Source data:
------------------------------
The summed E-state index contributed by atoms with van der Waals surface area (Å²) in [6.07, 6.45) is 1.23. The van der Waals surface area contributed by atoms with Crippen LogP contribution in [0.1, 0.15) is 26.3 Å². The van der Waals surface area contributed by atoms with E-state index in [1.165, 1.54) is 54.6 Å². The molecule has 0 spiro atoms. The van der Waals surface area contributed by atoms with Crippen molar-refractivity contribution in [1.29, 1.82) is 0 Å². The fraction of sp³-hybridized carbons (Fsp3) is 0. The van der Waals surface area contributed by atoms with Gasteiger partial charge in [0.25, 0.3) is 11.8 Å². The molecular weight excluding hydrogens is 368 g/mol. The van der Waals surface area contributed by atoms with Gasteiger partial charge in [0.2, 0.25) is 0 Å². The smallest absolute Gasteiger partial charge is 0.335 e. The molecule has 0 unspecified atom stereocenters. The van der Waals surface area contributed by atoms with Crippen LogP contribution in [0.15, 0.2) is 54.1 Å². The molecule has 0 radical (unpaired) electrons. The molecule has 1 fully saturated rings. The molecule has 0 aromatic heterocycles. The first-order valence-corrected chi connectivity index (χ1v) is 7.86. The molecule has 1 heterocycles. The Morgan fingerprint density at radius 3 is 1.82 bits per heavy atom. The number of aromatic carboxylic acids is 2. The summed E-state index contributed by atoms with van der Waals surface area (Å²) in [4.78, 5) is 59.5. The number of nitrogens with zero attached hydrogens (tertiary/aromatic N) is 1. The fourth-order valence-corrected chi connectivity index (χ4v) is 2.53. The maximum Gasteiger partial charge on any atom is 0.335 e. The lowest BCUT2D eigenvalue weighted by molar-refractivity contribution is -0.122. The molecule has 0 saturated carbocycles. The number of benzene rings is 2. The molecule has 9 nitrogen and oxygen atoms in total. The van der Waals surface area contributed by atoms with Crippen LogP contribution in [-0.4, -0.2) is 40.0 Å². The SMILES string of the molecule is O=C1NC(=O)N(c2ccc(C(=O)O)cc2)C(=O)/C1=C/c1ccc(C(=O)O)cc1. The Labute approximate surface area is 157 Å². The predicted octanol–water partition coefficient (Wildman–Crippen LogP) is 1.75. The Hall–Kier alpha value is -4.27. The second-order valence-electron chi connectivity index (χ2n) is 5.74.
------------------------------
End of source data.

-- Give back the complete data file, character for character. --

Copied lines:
The summed E-state index contributed by atoms with van der Waals surface area (Å²) in [6.07, 6.45) is 1.23. The van der Waals surface area contributed by atoms with Crippen LogP contribution in [0.1, 0.15) is 26.3 Å². The van der Waals surface area contributed by atoms with E-state index in [1.165, 1.54) is 54.6 Å². The molecule has 0 spiro atoms. The van der Waals surface area contributed by atoms with Crippen molar-refractivity contribution in [1.29, 1.82) is 0 Å². The fraction of sp³-hybridized carbons (Fsp3) is 0. The van der Waals surface area contributed by atoms with Gasteiger partial charge in [0.25, 0.3) is 11.8 Å². The molecular weight excluding hydrogens is 368 g/mol. The van der Waals surface area contributed by atoms with Gasteiger partial charge in [0.2, 0.25) is 0 Å². The smallest absolute Gasteiger partial charge is 0.335 e. The molecule has 0 unspecified atom stereocenters. The van der Waals surface area contributed by atoms with Crippen LogP contribution in [0.15, 0.2) is 54.1 Å². The molecule has 0 radical (unpaired) electrons. The molecule has 1 fully saturated rings. The molecule has 0 aromatic heterocycles. The first-order valence-corrected chi connectivity index (χ1v) is 7.86. The molecule has 1 heterocycles. The Morgan fingerprint density at radius 3 is 1.82 bits per heavy atom. The number of aromatic carboxylic acids is 2. The summed E-state index contributed by atoms with van der Waals surface area (Å²) in [4.78, 5) is 59.5. The number of nitrogens with zero attached hydrogens (tertiary/aromatic N) is 1. The fourth-order valence-corrected chi connectivity index (χ4v) is 2.53. The maximum Gasteiger partial charge on any atom is 0.335 e. The lowest BCUT2D eigenvalue weighted by molar-refractivity contribution is -0.122. The molecule has 0 saturated carbocycles. The number of benzene rings is 2. The molecule has 9 nitrogen and oxygen atoms in total. The van der Waals surface area contributed by atoms with Crippen LogP contribution in [-0.4, -0.2) is 40.0 Å². The SMILES string of the molecule is O=C1NC(=O)N(c2ccc(C(=O)O)cc2)C(=O)/C1=C/c1ccc(C(=O)O)cc1. The Labute approximate surface area is 157 Å². The predicted octanol–water partition coefficient (Wildman–Crippen LogP) is 1.75. The Hall–Kier alpha value is -4.27. The second-order valence-electron chi connectivity index (χ2n) is 5.74.